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Sequester Dings National Parks

Feb. 27, 2013—The nation’s 398 national parks generate $30 billion in economic activity annually. So why would anyone want to feed those cash cows less hay? That seemed to be the message from Department of Interior officials who fought back yesterday against automatic federal spending cuts that will kick in Friday unless Congress and the President figure out some way around sequestration.

“People who visit parks need transportation, places to stay, and meals to eat—all of which support businesses and provide jobs in local communities,” said outgoing Interior Secretary Ken Salazar.

Added National Parks Service Director Jonathan B. Jarvis, “The national parks return more than $10 for every $1 the American taxpayer invests in the National Park Service; that makes good stewardship sense and good business sense.”

The pair did not mention the possibility of closing parks. Rather, they talked about reduced operations, shorter seasons, shuttered campgrounds and closed trails.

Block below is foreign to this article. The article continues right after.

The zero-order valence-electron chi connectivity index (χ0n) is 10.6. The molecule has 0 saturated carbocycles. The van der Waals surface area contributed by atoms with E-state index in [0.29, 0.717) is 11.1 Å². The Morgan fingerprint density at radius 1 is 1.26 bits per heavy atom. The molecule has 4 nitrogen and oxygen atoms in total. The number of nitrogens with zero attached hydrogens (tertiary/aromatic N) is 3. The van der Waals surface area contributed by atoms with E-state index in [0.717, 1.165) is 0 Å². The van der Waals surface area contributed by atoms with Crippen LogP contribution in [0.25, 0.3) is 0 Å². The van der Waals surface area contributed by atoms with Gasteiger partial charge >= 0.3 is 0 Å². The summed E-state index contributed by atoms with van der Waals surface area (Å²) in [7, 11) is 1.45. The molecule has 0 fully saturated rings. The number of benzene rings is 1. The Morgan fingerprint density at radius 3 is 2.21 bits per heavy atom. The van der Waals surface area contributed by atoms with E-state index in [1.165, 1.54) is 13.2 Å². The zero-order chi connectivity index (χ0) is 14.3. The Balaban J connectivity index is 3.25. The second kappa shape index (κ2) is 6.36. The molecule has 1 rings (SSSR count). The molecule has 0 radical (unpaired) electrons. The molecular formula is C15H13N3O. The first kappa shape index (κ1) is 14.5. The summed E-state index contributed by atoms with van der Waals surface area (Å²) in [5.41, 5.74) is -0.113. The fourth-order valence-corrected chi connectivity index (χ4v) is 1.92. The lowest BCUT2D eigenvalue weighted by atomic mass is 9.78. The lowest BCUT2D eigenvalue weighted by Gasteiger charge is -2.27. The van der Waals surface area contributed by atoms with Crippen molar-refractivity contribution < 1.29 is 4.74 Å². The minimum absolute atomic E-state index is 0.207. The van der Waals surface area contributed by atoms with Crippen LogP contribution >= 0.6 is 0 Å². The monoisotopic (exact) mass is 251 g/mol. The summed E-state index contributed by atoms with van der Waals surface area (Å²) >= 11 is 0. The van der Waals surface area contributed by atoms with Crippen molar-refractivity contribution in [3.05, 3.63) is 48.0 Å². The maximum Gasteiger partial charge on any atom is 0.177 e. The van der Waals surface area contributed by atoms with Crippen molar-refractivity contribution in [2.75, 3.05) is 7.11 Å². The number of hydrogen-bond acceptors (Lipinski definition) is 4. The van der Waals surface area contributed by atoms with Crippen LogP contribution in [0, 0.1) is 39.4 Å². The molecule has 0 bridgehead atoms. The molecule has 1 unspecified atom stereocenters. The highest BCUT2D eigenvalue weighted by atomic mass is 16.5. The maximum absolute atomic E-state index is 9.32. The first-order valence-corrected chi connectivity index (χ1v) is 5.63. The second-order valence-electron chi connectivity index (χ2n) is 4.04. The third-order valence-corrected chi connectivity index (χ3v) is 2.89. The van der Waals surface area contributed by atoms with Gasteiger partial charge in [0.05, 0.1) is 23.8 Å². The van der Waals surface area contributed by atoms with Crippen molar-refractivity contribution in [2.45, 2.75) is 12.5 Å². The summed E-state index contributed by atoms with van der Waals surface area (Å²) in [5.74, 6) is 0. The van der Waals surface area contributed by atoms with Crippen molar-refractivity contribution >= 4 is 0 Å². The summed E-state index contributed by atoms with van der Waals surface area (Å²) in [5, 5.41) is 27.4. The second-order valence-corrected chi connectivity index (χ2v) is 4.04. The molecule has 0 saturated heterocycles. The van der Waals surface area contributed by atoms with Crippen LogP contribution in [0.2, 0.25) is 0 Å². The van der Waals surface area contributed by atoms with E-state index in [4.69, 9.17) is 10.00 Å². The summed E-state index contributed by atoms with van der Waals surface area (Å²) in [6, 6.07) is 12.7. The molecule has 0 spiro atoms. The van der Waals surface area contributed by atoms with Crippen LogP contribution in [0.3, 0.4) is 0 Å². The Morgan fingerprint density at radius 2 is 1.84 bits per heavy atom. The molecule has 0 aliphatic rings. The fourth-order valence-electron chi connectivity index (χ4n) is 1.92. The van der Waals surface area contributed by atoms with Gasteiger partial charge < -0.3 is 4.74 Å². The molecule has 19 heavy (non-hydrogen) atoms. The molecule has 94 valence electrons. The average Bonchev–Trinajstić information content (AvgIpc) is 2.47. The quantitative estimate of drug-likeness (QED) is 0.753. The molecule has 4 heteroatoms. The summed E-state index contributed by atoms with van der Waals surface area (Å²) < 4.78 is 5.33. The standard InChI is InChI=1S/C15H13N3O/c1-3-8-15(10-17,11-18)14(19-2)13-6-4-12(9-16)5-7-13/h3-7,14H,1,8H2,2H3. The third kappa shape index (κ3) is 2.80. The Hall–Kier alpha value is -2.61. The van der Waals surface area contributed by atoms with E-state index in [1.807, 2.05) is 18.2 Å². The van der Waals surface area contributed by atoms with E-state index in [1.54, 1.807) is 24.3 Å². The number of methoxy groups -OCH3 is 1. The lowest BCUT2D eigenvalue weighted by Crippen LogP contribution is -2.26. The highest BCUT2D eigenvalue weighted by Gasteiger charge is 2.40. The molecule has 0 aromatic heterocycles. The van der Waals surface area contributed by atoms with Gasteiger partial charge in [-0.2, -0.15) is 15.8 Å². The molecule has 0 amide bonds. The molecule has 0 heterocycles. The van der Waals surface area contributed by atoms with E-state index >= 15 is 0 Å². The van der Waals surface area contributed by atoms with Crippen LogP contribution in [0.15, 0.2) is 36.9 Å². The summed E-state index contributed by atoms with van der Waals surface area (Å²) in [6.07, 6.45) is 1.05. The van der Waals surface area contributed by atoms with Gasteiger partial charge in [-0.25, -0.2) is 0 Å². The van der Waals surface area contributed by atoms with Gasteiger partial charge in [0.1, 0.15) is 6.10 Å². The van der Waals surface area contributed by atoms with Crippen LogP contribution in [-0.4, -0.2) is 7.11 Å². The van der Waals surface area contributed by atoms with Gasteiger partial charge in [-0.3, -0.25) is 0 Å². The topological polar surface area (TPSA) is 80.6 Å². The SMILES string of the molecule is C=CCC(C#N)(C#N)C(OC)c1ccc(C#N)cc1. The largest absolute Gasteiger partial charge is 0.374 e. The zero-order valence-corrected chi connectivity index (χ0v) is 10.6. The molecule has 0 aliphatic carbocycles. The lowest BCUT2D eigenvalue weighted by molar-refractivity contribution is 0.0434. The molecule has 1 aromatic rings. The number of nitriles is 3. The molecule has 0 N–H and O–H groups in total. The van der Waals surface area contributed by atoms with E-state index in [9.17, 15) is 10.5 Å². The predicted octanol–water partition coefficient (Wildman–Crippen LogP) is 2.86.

The New York Times reports that the 5 percent cuts required of each park is worse than it sounds because the sequester is hitting in the middle of the fiscal year, in effect forcing the parks to cut twice that amount in order to reach their annual goal. If the cuts go into effect, NPS could furlough thousands of employees for weeks starting April 1.

The pain has already begun. The Times reports that at Yosemite, contracts for plowing Tioga and Glacier Point roads have been cancelled, delaying the opening of certain parts of the park. The same goes for Glacier National Park's famed Going-to-the-Sun Road.

The annual NPS report compiled by Michigan State University shows that 279 million people visited national parks in 2011. That number rose to 282.8 million in 2012.

Parks tourism is huge in California. National parks visitors spent $1.2 billion in the state in 2011—far more than they did in any other state and almost a half billion more than they shelled out in second-place destination Washington, D.C.

That year, 2011, 3.9 million people came to Yosemite and spent $379 million. Subtract labor and operations costs, and they pumped $251 million into the California economy. Closer to home, Pinnacles National Monument—since promoted to a national park—drew 393,000 visitors who spent a grand total of $8.4 million.

Stay tuned to see what happens to our national parks.

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